- Profession: Archbishop
- Lived: July 2, 1489 - March 21, 1556 (Reformation)
- Nationality: English
- Known for: Archbishop of Canterbury during the break with Rome and founding of the Anglican Church and creator of the Book of Common Prayer
- Fun Fact:
- Fun Fact:
- Fun Fact:
Archbishop of Canterbury to King Henry VIII, Thomas Cranmer figures prominently in the Reformation. He helped navigate between the more conservative factions of the church and enthusiastic reformers during the period when England broke with Rome, and the Anglican Church was formed. Through several key publications, he introduced the first official service in English, and defined Anglican doctrine as distinct from Rome on the Eucharist, veneration of saints, married clergy and many other issues. His thinking on these changes was informed by his regular conversation with reformers in Europe. These efforts culminated in his signature work, the Book of Common Prayer (or BCP), the publication of which in 1549 simultaneously introduced an English-language liturgy for the church, and officially changed doctrine in many areas. (The use of English was controversial not only in the discarding of Latin, but also as some areas of Britain, such as Cornwall, did not speak English.)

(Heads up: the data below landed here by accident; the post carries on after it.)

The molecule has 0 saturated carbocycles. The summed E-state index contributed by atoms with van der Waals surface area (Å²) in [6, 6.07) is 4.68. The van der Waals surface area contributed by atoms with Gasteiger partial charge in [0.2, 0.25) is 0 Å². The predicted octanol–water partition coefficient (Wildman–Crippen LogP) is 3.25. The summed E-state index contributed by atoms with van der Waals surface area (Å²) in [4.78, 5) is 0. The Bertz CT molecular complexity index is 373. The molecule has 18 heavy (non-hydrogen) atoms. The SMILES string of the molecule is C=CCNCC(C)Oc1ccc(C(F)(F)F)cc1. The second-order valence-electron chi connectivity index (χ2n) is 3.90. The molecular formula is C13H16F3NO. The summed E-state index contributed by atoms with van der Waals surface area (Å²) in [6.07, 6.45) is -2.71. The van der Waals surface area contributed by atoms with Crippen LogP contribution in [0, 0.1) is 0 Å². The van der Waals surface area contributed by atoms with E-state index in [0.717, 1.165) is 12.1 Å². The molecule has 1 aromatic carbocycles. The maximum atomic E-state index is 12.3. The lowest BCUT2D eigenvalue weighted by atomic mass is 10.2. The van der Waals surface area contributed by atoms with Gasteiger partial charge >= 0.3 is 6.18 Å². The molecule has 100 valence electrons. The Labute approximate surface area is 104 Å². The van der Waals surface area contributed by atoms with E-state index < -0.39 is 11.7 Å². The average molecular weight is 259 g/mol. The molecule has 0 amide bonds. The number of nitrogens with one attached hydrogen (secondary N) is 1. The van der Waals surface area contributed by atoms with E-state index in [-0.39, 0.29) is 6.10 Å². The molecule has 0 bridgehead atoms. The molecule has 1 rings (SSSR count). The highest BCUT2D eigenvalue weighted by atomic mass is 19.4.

Though Cranmer established the basis for the BCP through meetings with conservative and reformer church leaders, and he had collaboration during its development, a substantial part of this critical book was written by Cranmer himself, drawing from Lutheran and other Reformation sources, and stitching it together with his own ideas.
Henry had already died, and the regent of the new 10-year-old King Edward VI favored the reforms, but as always there was ongoing court intrigue. When Edward died at 15 of tuberculosis, control of the British throne flipped back to the Roman Catholic faith briefly under Queen Mary I. She reigned only five years, but in that time “Bloody Mary” restored Roman Catholicism as the state religion and executed 283 Reformation figures, including Cranmer. After Mary’s early death, control went to her younger sister, Elizabeth I, who restored the Anglican Church with Cranmer’s documents and reforms and reigned for 45 years, permanently establishing Anglicanism, but Cranmer was gone.